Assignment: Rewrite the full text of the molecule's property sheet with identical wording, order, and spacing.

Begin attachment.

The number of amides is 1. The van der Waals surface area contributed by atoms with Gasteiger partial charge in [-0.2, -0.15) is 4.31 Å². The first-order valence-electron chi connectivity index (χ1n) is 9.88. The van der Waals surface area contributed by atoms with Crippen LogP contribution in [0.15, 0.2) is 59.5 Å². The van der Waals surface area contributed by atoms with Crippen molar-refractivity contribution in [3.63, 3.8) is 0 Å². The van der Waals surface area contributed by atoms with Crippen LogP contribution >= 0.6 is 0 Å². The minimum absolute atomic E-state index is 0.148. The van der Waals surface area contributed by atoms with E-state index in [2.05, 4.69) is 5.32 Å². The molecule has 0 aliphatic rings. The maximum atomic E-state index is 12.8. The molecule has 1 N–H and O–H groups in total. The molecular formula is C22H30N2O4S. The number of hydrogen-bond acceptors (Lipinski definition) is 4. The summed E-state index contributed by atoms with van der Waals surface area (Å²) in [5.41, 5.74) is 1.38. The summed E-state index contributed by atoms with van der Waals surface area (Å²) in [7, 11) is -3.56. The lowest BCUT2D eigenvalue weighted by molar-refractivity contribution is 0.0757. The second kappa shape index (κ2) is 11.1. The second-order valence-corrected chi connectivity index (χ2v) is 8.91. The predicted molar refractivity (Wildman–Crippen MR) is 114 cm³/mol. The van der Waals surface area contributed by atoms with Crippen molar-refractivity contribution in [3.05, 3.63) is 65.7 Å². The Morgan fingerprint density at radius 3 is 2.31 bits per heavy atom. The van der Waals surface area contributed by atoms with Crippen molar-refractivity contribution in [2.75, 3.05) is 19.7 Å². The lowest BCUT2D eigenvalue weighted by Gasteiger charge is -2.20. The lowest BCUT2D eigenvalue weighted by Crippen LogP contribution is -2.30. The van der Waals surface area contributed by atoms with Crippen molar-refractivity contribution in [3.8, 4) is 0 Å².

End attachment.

The number of amides is 1. The van der Waals surface area contributed by atoms with Gasteiger partial charge in [-0.2, -0.15) is 4.31 Å². The first-order valence-electron chi connectivity index (χ1n) is 9.88. The van der Waals surface area contributed by atoms with Crippen LogP contribution in [0.15, 0.2) is 59.5 Å². The van der Waals surface area contributed by atoms with Crippen molar-refractivity contribution in [3.63, 3.8) is 0 Å². The van der Waals surface area contributed by atoms with Crippen LogP contribution >= 0.6 is 0 Å². The minimum absolute atomic E-state index is 0.148. The van der Waals surface area contributed by atoms with E-state index in [2.05, 4.69) is 5.32 Å². The molecule has 0 aliphatic rings. The maximum atomic E-state index is 12.8. The molecule has 1 N–H and O–H groups in total. The molecular formula is C22H30N2O4S. The number of hydrogen-bond acceptors (Lipinski definition) is 4. The summed E-state index contributed by atoms with van der Waals surface area (Å²) in [5.41, 5.74) is 1.38. The summed E-state index contributed by atoms with van der Waals surface area (Å²) in [7, 11) is -3.56. The lowest BCUT2D eigenvalue weighted by molar-refractivity contribution is 0.0757. The second kappa shape index (κ2) is 11.1. The second-order valence-corrected chi connectivity index (χ2v) is 8.91. The predicted molar refractivity (Wildman–Crippen MR) is 114 cm³/mol. The van der Waals surface area contributed by atoms with Crippen molar-refractivity contribution in [3.05, 3.63) is 65.7 Å². The Morgan fingerprint density at radius 3 is 2.31 bits per heavy atom. The van der Waals surface area contributed by atoms with Crippen molar-refractivity contribution in [2.75, 3.05) is 19.7 Å². The lowest BCUT2D eigenvalue weighted by Gasteiger charge is -2.20. The lowest BCUT2D eigenvalue weighted by Crippen LogP contribution is -2.30. The van der Waals surface area contributed by atoms with Crippen molar-refractivity contribution in [3.8, 4) is 0 Å².